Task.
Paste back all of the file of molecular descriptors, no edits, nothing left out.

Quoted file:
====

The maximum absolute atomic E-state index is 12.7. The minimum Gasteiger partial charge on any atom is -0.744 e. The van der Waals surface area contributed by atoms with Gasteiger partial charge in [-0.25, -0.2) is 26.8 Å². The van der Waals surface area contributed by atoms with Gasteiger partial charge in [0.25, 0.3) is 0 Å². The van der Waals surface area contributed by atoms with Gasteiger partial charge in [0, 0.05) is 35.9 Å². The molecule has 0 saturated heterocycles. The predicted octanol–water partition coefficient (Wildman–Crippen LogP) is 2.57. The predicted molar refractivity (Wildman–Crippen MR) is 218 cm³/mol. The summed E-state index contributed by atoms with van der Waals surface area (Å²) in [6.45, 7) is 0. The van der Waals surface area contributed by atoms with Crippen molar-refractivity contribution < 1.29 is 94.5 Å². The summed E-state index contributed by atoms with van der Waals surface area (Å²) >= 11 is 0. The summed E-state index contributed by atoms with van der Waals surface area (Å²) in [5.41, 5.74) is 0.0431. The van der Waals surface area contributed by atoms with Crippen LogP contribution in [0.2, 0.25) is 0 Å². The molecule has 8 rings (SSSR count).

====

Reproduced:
The maximum absolute atomic E-state index is 12.7. The minimum Gasteiger partial charge on any atom is -0.744 e. The van der Waals surface area contributed by atoms with Gasteiger partial charge in [-0.25, -0.2) is 26.8 Å². The van der Waals surface area contributed by atoms with Gasteiger partial charge in [0.25, 0.3) is 0 Å². The van der Waals surface area contributed by atoms with Gasteiger partial charge in [0, 0.05) is 35.9 Å². The molecule has 0 saturated heterocycles. The predicted octanol–water partition coefficient (Wildman–Crippen LogP) is 2.57. The predicted molar refractivity (Wildman–Crippen MR) is 218 cm³/mol. The summed E-state index contributed by atoms with van der Waals surface area (Å²) in [6.45, 7) is 0. The van der Waals surface area contributed by atoms with Crippen molar-refractivity contribution < 1.29 is 94.5 Å². The summed E-state index contributed by atoms with van der Waals surface area (Å²) >= 11 is 0. The summed E-state index contributed by atoms with van der Waals surface area (Å²) in [5.41, 5.74) is 0.0431. The van der Waals surface area contributed by atoms with Crippen LogP contribution in [0.2, 0.25) is 0 Å². The molecule has 8 rings (SSSR count).